Larry Summers, a top candidate to succeed Ben Bernanke as Federal Reserve chair next year, is unlikely to scale back monthly bond purchases too quickly if appointed, reports the Wall Street Journal.
A WSJ analysis of Summers’ columns and speeches identified his skepticism about the benefits of massive quantitative easing, evidenced in the $85 billion monthly Fed bond purchases, but also highlighted his belief that the program does little harm, the report concluded.
Summers has preferred a broad tax-and-spend approach from the federal government, where tax increases and spending cuts are avoided, as arguably simpler and more effective than central bank engineering. He is an advocate of more federal infrastructure spending to boost the economy, according to the report.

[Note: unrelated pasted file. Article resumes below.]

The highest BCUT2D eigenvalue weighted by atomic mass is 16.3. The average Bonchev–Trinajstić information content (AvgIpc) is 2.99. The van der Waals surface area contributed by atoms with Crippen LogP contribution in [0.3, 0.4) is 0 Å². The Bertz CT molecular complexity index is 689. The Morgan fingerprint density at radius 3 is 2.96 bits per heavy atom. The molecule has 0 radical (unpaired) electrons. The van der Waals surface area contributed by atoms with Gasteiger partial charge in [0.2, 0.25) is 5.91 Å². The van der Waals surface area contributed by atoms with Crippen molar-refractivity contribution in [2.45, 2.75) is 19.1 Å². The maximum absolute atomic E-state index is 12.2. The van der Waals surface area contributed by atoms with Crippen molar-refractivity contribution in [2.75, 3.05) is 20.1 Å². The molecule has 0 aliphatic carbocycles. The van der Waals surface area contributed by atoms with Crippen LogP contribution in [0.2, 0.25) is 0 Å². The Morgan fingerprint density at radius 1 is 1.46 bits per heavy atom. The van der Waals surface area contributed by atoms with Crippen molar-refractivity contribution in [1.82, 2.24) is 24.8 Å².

Summers’ chief rival for the post is Federal Reserve Vice Chair Janet Yellen.
Fed officials met on Tuesday and Wednesday, and will release a statement at about 2 p.m. EDT on Wednesday. They’re expected to discuss tapering timing and how best to prepare skittish financial markets for that eventual scenario.
Most analysts and economists expect tapering to begin sometime between September and December 2013. Bernanke’s term ends in January.
Nat Rudarakanchana covers commodities and companies for the International Business Times. He is especially interested in precious metals, the food and drink industry, and...